How to Work Up the Nerve to Kiss a Boy
It's the end of the night, you're standing on your doorstep with the boy you like, the two of you are staring at each other, and -- nothing happens. He looks awkward and doesn't kiss you and you can't work up the nerve to kiss him first. First kisses can be nerve-wracking, but usually all of that anxiety disappears once the kiss starts. You just need to get to that point.
1 You Are Not Alone
Know that you are not alone if you feel nervous about kissing a boy. Research shows that 85 percent of men and 94 percent of women felt anxiety and dread before their first kiss -- but those feelings usually changed when it actually happened, reports psychology professor Pamela Regan, in the "Psychology Today" article "The Very First Kiss: Momentous or Disastrous." Once the kiss starts, you will probably forget your nerves and become lost in the moment.
2 Read His Signals
It will be easier to work up the nerve to kiss a boy if you are sure he is interested. Look for signs that he might be thinking of a kiss too, such as touching your hair, complimenting your appearance, getting close or looking at your lips. If you still can't tell, it might help to share that you feel nervous or unsure about what is happening between the two of you, advises licensed clinical social worker Kristina Randle, in the Psych Central article, "Does He Want to Be More Than Friends?" By talking openly about getting more intimate, you will probably also reduce some of the nervousness you have been feeling.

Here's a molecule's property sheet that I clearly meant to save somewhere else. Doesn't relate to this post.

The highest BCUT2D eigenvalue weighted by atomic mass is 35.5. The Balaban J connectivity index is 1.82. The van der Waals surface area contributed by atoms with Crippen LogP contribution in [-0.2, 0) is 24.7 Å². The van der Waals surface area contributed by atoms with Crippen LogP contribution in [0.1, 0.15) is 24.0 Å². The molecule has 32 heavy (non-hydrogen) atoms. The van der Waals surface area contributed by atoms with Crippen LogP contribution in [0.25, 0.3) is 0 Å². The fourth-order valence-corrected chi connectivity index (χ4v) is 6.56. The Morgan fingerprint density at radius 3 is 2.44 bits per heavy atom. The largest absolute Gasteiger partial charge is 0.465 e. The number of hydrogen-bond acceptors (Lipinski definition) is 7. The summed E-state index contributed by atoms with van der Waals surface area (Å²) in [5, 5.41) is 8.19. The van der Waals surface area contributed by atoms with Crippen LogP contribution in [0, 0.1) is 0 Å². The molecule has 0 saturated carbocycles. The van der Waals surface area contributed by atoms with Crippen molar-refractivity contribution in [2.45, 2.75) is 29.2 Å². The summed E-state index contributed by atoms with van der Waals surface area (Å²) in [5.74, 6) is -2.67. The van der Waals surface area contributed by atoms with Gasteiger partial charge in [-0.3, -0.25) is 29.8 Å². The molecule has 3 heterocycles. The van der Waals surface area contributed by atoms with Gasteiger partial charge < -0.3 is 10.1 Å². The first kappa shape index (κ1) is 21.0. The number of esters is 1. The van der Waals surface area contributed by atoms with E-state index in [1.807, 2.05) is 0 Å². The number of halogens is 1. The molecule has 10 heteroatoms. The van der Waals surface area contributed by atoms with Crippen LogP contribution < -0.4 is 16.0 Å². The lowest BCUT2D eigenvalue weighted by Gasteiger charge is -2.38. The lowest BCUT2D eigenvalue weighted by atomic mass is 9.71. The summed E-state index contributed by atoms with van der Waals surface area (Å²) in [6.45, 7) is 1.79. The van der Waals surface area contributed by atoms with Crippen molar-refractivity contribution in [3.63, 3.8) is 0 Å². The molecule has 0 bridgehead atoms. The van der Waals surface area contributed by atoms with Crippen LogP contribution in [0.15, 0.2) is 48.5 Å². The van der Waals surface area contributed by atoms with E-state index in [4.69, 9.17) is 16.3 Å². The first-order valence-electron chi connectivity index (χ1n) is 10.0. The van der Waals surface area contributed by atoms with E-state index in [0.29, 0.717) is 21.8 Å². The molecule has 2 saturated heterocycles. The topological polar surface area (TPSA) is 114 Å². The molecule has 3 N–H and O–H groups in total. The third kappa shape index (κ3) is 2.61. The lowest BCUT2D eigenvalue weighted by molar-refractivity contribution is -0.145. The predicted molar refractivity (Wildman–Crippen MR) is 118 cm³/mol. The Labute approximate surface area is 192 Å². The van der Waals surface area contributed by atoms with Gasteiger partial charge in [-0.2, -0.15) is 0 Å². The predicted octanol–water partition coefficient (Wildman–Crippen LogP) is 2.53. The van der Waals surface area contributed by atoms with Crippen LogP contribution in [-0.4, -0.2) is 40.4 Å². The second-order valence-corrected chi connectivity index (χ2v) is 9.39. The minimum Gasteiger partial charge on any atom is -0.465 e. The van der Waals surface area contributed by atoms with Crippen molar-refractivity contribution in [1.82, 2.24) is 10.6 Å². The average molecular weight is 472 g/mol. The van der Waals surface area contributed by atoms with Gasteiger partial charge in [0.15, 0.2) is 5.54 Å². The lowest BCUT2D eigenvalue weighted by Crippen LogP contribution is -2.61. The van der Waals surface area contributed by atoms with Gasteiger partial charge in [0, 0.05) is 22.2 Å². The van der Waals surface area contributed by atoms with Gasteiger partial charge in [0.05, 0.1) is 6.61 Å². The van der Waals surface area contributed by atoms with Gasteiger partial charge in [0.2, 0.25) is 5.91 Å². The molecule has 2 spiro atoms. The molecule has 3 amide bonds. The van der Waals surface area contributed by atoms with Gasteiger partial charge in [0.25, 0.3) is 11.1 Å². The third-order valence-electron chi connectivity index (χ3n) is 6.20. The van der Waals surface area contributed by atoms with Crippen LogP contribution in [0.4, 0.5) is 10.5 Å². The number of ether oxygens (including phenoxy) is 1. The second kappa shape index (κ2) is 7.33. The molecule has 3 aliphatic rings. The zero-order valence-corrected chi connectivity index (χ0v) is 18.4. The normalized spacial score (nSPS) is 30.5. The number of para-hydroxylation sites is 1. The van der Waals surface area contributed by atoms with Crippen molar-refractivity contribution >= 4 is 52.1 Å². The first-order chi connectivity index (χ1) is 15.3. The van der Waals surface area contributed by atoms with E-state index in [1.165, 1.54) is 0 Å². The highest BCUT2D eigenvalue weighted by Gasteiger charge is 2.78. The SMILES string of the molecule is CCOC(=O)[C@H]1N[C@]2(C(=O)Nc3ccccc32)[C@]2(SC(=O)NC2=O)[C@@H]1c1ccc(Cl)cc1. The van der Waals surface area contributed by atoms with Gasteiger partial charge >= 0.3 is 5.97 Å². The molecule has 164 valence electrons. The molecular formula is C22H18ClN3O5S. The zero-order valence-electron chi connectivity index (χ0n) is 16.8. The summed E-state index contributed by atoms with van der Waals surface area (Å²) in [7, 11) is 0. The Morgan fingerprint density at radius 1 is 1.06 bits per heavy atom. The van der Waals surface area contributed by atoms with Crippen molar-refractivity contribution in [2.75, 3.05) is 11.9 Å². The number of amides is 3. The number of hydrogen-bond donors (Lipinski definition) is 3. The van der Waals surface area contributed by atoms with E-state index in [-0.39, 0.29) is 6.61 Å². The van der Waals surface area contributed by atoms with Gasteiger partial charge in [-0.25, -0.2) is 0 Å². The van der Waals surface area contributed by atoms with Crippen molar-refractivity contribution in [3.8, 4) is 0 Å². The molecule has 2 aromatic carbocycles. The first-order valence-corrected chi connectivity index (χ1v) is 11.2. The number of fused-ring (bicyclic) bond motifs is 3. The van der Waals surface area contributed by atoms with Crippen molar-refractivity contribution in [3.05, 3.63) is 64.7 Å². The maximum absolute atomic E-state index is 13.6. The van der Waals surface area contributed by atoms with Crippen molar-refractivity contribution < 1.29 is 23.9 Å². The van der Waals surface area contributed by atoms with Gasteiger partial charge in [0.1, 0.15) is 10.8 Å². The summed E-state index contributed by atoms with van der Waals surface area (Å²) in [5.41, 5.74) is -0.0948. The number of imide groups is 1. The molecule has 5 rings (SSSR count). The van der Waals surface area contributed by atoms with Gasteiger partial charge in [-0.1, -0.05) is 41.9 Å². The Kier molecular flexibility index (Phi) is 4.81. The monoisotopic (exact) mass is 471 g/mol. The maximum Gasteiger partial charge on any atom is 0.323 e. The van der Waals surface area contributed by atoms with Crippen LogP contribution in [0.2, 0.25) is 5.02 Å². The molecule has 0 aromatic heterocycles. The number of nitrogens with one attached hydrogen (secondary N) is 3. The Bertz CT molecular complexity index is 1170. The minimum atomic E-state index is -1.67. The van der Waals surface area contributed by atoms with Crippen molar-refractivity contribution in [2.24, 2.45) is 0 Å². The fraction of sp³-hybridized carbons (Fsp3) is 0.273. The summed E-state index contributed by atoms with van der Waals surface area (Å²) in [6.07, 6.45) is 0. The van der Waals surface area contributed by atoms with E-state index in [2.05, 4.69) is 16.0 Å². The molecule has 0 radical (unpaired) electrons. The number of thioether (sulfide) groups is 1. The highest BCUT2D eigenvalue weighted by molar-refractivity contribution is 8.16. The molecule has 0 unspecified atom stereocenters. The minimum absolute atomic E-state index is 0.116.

Use visualization techniques to imagine yourself having a great kiss with a boy -- and it is more likely to happen in real life. Visualizing yourself completing an action helps you to prepare both mentally and physically, argues psychologist Daniel Kadish, in the "Real Simple" online article, "3 Easy Visualization Techniques." Imagining yourself going through with the kiss without being nervous will also help to calm feelings of nervousness -- by reducing your heart rate and decreasing stress hormones. From a psychological perspective, picturing the kiss ahead of time will also boost your confidence that it will go well.
4 Act Confident
At some point, you will need to push through your nerves and make a move. Instead of waiting until you feel confident and less nervous, choose to act as though you are already sure of yourself, advises clinical psychologist John Malouff, in the University of New England article, "Helping Young Children Overcome Shyness." Choose a time early in the evening so there is less pressure -- such as during the opening credits of a movie or when he picks you up for a date. If you can't push past your nerves to act confident about that first kiss, it could be that you are not ready. Don't pressure yourself; give it time, so that the kiss will be enjoyable for you.